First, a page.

I want to help raise awareness of the Just a Card campaign for small business owners and creatives. Every purchase you make, big or small, makes a difference to a small business owner. If every visitor to a small art gallery bought a card, it helps sustain the business in between sales of art pieces. It can be the difference between opening the gallery doors, or closing up shop. The cumulative effect of these small sales helps drive creatives. If you admire the work of a creative, and you find yourself browsing their card rack – if you find something you like, don’t pass it by, smile and say “that’s a nice card!” Support the artist and put your money where your mouth is. You can’t even buy a McDonalds meal for £2, but you can support local artists!
I’ve been exhibiting my paintings locally for over 15 years, on and off. The early years were more fruitful – I only showed paintings, and people seemed to like them and buy them. The last few years have been less successful, not just for me, but for my peers too – the recession did hit the art industry, and footfall (and thus, sales) has been noticeably lower at the exhibitions I’ve been part of. Groups are struggling to achieve the commercial success that was available in the 90s and early noughties. As I paint for pleasure, and don’t rely on the income I am more fortunate than other artists. I have noticed that sales of prints has increased as buyers are more reluctant to part with cash for originals, even at reduced prices. I began making cards of my most popular paintings as an additional stream of income. They’re fun to make, there’s profit, they’re very affordable, and it also serves as another way to market myself – every card I make includes my basic contact details and my name on the reverse. I think it’s a great way to remind people about what you do. It’s always makes me smile when I’m present at a show and I get to meet the people buying my cards – whether it’s a woman buying a set to write cards for her friends, or a child buying one of my animal prints with their own pocket money. It’s affordable and accessible at every level, and that’s why I continue to make them.
Click here if you are a fellow creative, and download free flyers and posters to support the campaign in your shop or gallery.
I’ve been busy… here are some photos I took at the Station House Tearooms in Holmsley. The delicious food features in the pictures, with lots of traditional British dishes, and of course, cream tea – what else does one come to a tearoom for! The tearoom building itself is rather interesting, as it’s set in an original station house. The building has been reconstructed and well-maintained over the years. You can see how similar the building remains, looking at the memorabilia in the foyer and on the walls in the dining area. The tracks can be found a short stroll across the road. It’s a good base for cyclists and walkers as many of the routes connect to the trails surrounding the area.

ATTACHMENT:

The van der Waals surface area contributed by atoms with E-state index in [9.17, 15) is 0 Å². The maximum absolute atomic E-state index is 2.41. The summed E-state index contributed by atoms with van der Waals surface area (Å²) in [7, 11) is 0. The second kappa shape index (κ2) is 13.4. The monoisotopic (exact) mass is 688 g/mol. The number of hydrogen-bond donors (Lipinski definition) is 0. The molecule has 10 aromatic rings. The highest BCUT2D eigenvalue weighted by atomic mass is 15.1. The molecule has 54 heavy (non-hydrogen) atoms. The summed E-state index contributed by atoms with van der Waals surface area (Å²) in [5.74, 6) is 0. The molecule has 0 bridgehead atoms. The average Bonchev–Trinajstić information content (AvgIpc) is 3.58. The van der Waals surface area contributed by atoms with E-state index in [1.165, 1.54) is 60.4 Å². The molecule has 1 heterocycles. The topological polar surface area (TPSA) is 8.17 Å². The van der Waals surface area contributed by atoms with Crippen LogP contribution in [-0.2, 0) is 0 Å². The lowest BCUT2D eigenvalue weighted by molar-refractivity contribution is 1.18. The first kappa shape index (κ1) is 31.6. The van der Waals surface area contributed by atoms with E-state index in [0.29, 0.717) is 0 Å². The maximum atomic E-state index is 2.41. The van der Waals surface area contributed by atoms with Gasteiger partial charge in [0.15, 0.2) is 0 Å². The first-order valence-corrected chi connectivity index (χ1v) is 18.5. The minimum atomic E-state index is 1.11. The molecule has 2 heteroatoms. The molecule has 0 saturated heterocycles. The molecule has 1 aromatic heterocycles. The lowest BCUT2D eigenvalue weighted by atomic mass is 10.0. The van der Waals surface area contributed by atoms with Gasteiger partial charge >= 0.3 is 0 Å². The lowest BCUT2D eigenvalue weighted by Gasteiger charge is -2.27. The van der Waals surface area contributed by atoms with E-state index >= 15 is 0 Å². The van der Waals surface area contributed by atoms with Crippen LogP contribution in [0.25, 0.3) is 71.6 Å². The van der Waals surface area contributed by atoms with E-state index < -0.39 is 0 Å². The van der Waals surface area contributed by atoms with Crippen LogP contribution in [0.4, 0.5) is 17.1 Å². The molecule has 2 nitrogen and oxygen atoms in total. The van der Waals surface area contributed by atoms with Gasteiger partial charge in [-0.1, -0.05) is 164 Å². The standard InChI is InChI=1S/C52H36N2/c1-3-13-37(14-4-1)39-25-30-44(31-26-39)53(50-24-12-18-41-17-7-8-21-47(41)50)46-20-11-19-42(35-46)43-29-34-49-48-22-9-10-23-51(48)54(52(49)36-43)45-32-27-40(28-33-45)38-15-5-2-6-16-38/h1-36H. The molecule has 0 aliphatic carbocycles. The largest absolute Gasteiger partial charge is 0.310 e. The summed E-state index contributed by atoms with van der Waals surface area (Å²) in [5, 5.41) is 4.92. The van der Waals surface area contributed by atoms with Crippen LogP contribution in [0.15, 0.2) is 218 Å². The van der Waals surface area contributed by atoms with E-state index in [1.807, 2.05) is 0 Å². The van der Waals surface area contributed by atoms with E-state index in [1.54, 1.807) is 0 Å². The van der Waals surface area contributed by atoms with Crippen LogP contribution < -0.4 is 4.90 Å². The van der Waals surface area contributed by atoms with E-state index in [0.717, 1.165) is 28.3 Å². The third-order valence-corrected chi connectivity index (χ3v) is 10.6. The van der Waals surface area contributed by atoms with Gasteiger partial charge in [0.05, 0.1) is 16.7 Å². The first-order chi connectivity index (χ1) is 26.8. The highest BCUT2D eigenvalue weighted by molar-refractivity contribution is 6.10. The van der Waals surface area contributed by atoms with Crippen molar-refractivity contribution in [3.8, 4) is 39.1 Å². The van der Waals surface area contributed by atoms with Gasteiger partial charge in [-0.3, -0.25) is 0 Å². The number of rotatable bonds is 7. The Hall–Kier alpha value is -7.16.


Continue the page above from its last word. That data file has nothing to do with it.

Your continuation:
It’s a series of short, basic interactive online workshops. It’s presented in video format, with written instructions alongside, and templates as well for those who don’t want to practise sketching (just painting). My personal preference is always to draw from scratch, so I had a go at the exercises.
If you sign up (it’s free), you can post in the forums and gallery, allowing you to interact with the instructor and classmates. As far as I’m aware, because there aren’t deadlines, it’s open for quite a few months to give you time to post your exercise attempts whenever you want.
While I was using up the last few sheets of my Cotman watercolour sketchpad, I found some watercolours I painted last year. I spent most of 2017 experimenting with watercolours – it’s a medium I’ve wanted to get better with for a long time, after favouring acrylics for so long. I love the thick textures and how expressive acrylics are (it really is the medium for me), but I also really appreciate the delicacy of watercolours. These were fun to do at the time – lovebirds and crane birds! What do you do with your small pieces, do you display them, sell them, or throw them out? Mine just stay in the pad!
This was my second time attending a Dr Sketchy’s event, and it didn’t disappoint. The format for the events I’ve attended remained the same – and it works well. It’s more of a casual, untutored opportunity to sketch from life. The poses are around 1 minute, 2 minute, 5 minute and 10 minute sessions and there’s usually two performers. The performers don’t always remove all their clothes – and that gives it’s own challenges with sketching clothes over the human form. There’s music, challenges and prizes, and a performance from each of the life drawing subjects. The first session I went to had a fire dancer and cabaret singer (he was very good!), but last week we had a mime dancer (lip syncing) and burlesque dancer. Although the latter pair were entertaining, the fire dancer was very mesmerising.
Here is a selection of sketches from the evening. Highly recommended for a fun night out – it’s informal, great value (£7 entry), and entertaining. You can even get competitive with entries for Nondominant hand, Most Magical Sketch, Partner swap drawing, etc.
UPDATE: I’ve just heard bad news – unfortunately the Salisbury Arts Centre has decided not to schedule any more Dr Sketchy’s events. If I hear of any similar events being run, or Dr Sketchy’s moving to a new venue, then I will let you all know.